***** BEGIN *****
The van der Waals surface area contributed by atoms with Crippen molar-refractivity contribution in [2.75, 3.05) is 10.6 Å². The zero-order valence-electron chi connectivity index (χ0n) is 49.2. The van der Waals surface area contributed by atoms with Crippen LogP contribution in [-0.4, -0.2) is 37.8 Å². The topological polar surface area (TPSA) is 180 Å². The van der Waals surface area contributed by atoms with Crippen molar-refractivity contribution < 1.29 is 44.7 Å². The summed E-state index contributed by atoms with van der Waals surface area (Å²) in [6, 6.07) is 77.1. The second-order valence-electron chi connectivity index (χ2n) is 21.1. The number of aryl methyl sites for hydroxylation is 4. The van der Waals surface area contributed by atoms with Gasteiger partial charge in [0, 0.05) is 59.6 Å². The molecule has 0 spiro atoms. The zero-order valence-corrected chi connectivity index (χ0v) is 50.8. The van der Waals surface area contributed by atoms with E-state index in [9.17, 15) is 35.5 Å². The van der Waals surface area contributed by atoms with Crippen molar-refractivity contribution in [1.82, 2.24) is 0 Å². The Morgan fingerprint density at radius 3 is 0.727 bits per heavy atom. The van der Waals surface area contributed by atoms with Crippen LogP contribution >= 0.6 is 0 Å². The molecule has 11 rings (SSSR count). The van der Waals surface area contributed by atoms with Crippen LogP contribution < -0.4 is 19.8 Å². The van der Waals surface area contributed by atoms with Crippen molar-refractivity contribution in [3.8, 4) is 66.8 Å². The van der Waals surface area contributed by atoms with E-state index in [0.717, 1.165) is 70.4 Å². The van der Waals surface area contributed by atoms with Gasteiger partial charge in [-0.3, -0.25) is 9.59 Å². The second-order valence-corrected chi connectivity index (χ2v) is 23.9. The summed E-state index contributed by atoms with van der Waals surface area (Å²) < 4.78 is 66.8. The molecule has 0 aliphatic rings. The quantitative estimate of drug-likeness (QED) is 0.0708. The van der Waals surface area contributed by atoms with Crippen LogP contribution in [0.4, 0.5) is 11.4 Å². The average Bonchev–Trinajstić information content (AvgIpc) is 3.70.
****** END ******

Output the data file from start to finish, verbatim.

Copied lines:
The van der Waals surface area contributed by atoms with Crippen molar-refractivity contribution in [2.75, 3.05) is 10.6 Å². The zero-order valence-electron chi connectivity index (χ0n) is 49.2. The van der Waals surface area contributed by atoms with Crippen LogP contribution in [-0.4, -0.2) is 37.8 Å². The topological polar surface area (TPSA) is 180 Å². The van der Waals surface area contributed by atoms with Crippen molar-refractivity contribution < 1.29 is 44.7 Å². The summed E-state index contributed by atoms with van der Waals surface area (Å²) in [6, 6.07) is 77.1. The second-order valence-electron chi connectivity index (χ2n) is 21.1. The number of aryl methyl sites for hydroxylation is 4. The van der Waals surface area contributed by atoms with Gasteiger partial charge in [0, 0.05) is 59.6 Å². The molecule has 0 spiro atoms. The zero-order valence-corrected chi connectivity index (χ0v) is 50.8. The van der Waals surface area contributed by atoms with E-state index in [9.17, 15) is 35.5 Å². The van der Waals surface area contributed by atoms with Crippen molar-refractivity contribution in [1.82, 2.24) is 0 Å². The Morgan fingerprint density at radius 3 is 0.727 bits per heavy atom. The van der Waals surface area contributed by atoms with Crippen LogP contribution >= 0.6 is 0 Å². The molecule has 11 rings (SSSR count). The van der Waals surface area contributed by atoms with Crippen LogP contribution < -0.4 is 19.8 Å². The van der Waals surface area contributed by atoms with Crippen molar-refractivity contribution in [3.8, 4) is 66.8 Å². The van der Waals surface area contributed by atoms with E-state index in [0.717, 1.165) is 70.4 Å². The van der Waals surface area contributed by atoms with Gasteiger partial charge in [-0.3, -0.25) is 9.59 Å². The second-order valence-corrected chi connectivity index (χ2v) is 23.9. The summed E-state index contributed by atoms with van der Waals surface area (Å²) < 4.78 is 66.8. The molecule has 0 aliphatic rings. The quantitative estimate of drug-likeness (QED) is 0.0708. The van der Waals surface area contributed by atoms with Crippen LogP contribution in [0.4, 0.5) is 11.4 Å². The average Bonchev–Trinajstić information content (AvgIpc) is 3.70.